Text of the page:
I am excited to contribute to the Greater Wilmington Business Journal’s Insights and share our firm’s approach to maximizing leadership effectiveness and company performance. Our “Insights” will describe the methods we use to build and manage high-performance organizations through Leadership, Strategy, Process and People.
For our first Insight, I would like to share the Cornerstone Story I sent to my closest friends, clients and wife on August 21, 2013, a day before my 42nd birthday. The story describes the fears, anxiety, rewards and life lessons I encountered while chasing my passion – to become an entrepreneur.
The Cornerstone Story
My daily devotional really hit me at a personal level. Especially as it relates to what our team does. Six years ago I was with IBM in a great job, by most standards. Income was more than adequate and I had a high-profile job as a business development executive responsible for identifying outsourcing opportunities valued at more than $100 million. During the previous three years I had worked on teams that won more than $700 million worth of business.
During this time, I read a lot of books on planes. One of them was called Wild at Heart (given to me by Tessa's boss in Boulder, Colorado). The essence of the book focused on finding your calling and chasing it with everything you’ve got. We only have one shot at life and there is no do-over. After reading the book I remember coming home from a trip and telling Tessa that I was going to leave IBM and start or buy a business. She was pregnant with our second child, Zak, and was not working. Her first instinct was, What? Are you serious? What are you going to do?
I did not know the answer to that question. All I knew is that I wanted to be an entrepreneur. I knew this at age 10. I created business plans all the time, implemented a few, and actually made a little money. That passion continued through college but somehow I got sidetracked.
During college I realized the importance of money and financial security. I graduated in 1994 when the economy wasn’t great. I was fortunate to land a position with the U.S. Army Corps of Engineers. The pay was OK, and I thought I was "in the money" since the target salary was $35,000 in 1994.
My ambition drove me to do well in my work. My motivation was focused on money and personal recognition. After five years with the federal government, I realized a government career wasn't for me. I moved on to Accenture, back when it was Anderson Consulting, and became an organizational consultant focused on change management.
Still motivated by money and personal recognition, I investigated top MBA schools and was fortunate to get into Emory University’s Goizueta Business School. I left Accenture in 1999 and graduated in May 2000. I had multiple job offers with great compensation packages. I accepted IBM's offer to become a business / IT strategy consultant because the manager said I could move back to Wilmington. She knew I would be on a plane just about every week.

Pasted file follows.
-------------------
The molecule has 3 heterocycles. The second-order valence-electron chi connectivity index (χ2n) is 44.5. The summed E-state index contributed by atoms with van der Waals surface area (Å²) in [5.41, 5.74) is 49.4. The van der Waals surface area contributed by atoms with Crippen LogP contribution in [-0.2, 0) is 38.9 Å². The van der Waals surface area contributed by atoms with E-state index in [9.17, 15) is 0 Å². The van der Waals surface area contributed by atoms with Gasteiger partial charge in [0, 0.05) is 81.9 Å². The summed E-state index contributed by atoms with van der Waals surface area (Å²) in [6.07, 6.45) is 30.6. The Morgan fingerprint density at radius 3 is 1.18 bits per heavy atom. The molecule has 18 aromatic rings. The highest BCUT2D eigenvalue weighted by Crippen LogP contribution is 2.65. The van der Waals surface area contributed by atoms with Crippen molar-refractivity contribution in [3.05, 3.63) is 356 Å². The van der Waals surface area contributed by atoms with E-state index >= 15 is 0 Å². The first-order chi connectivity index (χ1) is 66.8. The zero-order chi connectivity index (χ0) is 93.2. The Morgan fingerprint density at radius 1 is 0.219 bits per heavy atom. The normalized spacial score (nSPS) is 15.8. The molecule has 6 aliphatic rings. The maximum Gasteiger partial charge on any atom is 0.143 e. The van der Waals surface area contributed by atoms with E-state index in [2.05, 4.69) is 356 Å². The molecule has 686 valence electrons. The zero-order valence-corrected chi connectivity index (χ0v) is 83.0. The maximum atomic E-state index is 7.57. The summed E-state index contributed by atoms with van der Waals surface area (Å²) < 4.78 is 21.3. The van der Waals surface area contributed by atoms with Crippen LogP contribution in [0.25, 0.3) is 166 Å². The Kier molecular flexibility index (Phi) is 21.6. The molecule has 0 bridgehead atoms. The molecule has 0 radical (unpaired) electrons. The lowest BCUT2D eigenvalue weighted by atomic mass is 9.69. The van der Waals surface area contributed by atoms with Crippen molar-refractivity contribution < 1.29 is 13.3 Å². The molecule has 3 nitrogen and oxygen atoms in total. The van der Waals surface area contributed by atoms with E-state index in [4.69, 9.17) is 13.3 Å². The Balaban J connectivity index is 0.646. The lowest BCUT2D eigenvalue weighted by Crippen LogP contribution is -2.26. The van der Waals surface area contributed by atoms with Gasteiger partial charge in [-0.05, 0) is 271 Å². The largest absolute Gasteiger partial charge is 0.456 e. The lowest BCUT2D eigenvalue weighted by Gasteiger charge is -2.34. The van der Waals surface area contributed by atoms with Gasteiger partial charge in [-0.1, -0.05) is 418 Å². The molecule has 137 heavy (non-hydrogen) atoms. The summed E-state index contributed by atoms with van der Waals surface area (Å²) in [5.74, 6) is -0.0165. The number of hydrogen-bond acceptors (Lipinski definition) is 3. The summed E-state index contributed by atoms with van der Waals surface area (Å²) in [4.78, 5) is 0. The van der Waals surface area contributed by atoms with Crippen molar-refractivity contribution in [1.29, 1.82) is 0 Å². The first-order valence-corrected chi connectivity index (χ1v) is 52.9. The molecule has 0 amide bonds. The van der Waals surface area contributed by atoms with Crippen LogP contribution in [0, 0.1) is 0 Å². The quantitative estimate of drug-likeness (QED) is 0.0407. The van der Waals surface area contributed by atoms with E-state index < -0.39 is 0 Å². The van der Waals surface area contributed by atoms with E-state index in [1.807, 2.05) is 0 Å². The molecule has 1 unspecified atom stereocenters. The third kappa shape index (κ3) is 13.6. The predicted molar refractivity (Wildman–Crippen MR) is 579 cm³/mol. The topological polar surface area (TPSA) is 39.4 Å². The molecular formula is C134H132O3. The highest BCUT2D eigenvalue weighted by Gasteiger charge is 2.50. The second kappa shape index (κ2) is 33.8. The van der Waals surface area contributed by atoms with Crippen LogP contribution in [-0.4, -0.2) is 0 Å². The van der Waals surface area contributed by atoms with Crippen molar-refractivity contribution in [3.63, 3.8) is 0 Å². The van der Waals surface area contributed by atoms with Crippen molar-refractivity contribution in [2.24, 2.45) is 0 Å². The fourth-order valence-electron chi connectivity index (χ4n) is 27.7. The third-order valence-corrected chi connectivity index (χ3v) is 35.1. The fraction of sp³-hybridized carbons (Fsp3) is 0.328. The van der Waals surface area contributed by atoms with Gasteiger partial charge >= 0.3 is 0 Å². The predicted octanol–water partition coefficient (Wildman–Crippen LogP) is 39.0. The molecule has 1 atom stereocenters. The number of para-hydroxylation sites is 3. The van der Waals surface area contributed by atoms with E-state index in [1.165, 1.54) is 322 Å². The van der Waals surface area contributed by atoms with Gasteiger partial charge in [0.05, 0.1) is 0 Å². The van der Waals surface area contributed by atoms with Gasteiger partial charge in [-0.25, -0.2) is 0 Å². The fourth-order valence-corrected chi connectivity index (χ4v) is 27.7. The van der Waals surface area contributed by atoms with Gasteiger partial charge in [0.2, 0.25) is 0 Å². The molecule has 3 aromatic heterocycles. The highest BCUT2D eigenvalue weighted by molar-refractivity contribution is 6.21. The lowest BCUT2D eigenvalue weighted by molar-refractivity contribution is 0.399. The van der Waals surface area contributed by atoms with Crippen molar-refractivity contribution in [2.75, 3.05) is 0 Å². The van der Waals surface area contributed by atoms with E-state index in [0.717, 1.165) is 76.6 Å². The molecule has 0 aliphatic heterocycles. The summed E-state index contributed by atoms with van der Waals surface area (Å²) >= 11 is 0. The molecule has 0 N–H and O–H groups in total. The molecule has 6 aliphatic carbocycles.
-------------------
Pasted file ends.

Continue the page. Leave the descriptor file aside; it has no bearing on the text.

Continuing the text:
I did well at IBM, was quickly promoted and had diverse opportunities within the company, including consulting, finance, M&A and business development. Our teams won deals and we were rewarded nicely. I was saving 20% of my income and was on track to retire with $5 million by age 55. I figured I had it made.
Then I read that “dadgum” book and it shook me to my core. My comfortable life was not comfortable any more. Yeah, I would reach my financial goal, but I was working my tail off and only seeing my children during the weekends. If I died next week I would have so many regrets. The biggest would be not focusing on my family and the second would be a missed opportunity to chase my dream of becoming an entrepreneur. Today, I realize I would have had another -- not focusing on building authentic, genuine relationships and helping others at a personal level.
During my last six months at IBM, I was continually searching for business opportunities to fulfill my passion for entrepreneurship. I even told a close friend and co-worker, John Sauls, to kick me in the pants if I was still with IBM for another 12 months. John too shared a dream of entrepreneurship and we had numerous conversations about chasing our dreams. I left IBM four months later.
In purchasing The Alternative Board franchise, my vision was to create a boutique consulting firm. So in October 2007, I moved all of my assets to a cash position and gave IBM two-months notice so I could transition the deal I was working. I officially launched Cornerstone and TAB in January 2008.
We all know that was the beginning of the worst economic recession we've seen since the Great Depression. So the first few years were much tougher than I expected. But somehow we made it through.
My passion for entrepreneurship has never been greater and I know that successful businesses must generate profits and returns for investors. I am a true capitalist and love the game of figuring out how to build profitable businesses and maximize return.
I've learned more about life and business in the past six years than in the preceding 36. I have also gained tremendous respect for business owners. Most importantly, I've learned what is most important to me -- to help others and to build great friendships. I've also learned that sustainable, profitable companies do not happen without great teams. Great teams are built with trust, common purpose, candor, genuine relationships and accountability.
So.... now you understand why today's devotional made me step back and think. I'm very proud of what we've done and as everyone knows, I genuinely appreciate the opportunity to serve.
There are many exciting things to come. Our vision now is to become a firm with national influence…
Questions to ponder:
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